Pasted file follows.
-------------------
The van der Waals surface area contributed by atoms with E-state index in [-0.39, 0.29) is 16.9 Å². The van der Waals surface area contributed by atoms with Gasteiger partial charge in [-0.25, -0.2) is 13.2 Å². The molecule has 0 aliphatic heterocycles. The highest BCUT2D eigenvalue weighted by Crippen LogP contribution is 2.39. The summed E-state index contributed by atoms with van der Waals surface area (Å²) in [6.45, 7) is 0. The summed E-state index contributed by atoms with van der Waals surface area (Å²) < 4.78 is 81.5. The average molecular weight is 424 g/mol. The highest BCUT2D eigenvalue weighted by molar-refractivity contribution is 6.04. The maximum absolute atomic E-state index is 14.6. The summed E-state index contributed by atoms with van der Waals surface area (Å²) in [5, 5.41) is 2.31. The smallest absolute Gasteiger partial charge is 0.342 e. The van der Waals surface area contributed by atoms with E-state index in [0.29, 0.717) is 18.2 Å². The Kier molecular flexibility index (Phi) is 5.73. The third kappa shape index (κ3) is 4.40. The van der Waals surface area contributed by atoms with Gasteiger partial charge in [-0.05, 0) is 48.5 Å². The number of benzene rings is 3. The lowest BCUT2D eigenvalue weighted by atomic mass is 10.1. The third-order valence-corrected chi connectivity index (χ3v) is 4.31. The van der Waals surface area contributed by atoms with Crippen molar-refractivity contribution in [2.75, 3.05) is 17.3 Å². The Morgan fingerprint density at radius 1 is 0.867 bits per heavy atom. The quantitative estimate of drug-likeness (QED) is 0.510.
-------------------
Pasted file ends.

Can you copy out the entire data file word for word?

The van der Waals surface area contributed by atoms with E-state index in [-0.39, 0.29) is 16.9 Å². The van der Waals surface area contributed by atoms with Gasteiger partial charge in [-0.25, -0.2) is 13.2 Å². The molecule has 0 aliphatic heterocycles. The highest BCUT2D eigenvalue weighted by Crippen LogP contribution is 2.39. The summed E-state index contributed by atoms with van der Waals surface area (Å²) in [6.45, 7) is 0. The summed E-state index contributed by atoms with van der Waals surface area (Å²) < 4.78 is 81.5. The average molecular weight is 424 g/mol. The highest BCUT2D eigenvalue weighted by molar-refractivity contribution is 6.04. The maximum absolute atomic E-state index is 14.6. The summed E-state index contributed by atoms with van der Waals surface area (Å²) in [5, 5.41) is 2.31. The smallest absolute Gasteiger partial charge is 0.342 e. The van der Waals surface area contributed by atoms with E-state index in [0.29, 0.717) is 18.2 Å². The Kier molecular flexibility index (Phi) is 5.73. The third kappa shape index (κ3) is 4.40. The van der Waals surface area contributed by atoms with Gasteiger partial charge in [-0.05, 0) is 48.5 Å². The number of benzene rings is 3. The lowest BCUT2D eigenvalue weighted by atomic mass is 10.1. The third-order valence-corrected chi connectivity index (χ3v) is 4.31. The van der Waals surface area contributed by atoms with Crippen molar-refractivity contribution in [2.75, 3.05) is 17.3 Å². The Morgan fingerprint density at radius 1 is 0.867 bits per heavy atom. The quantitative estimate of drug-likeness (QED) is 0.510.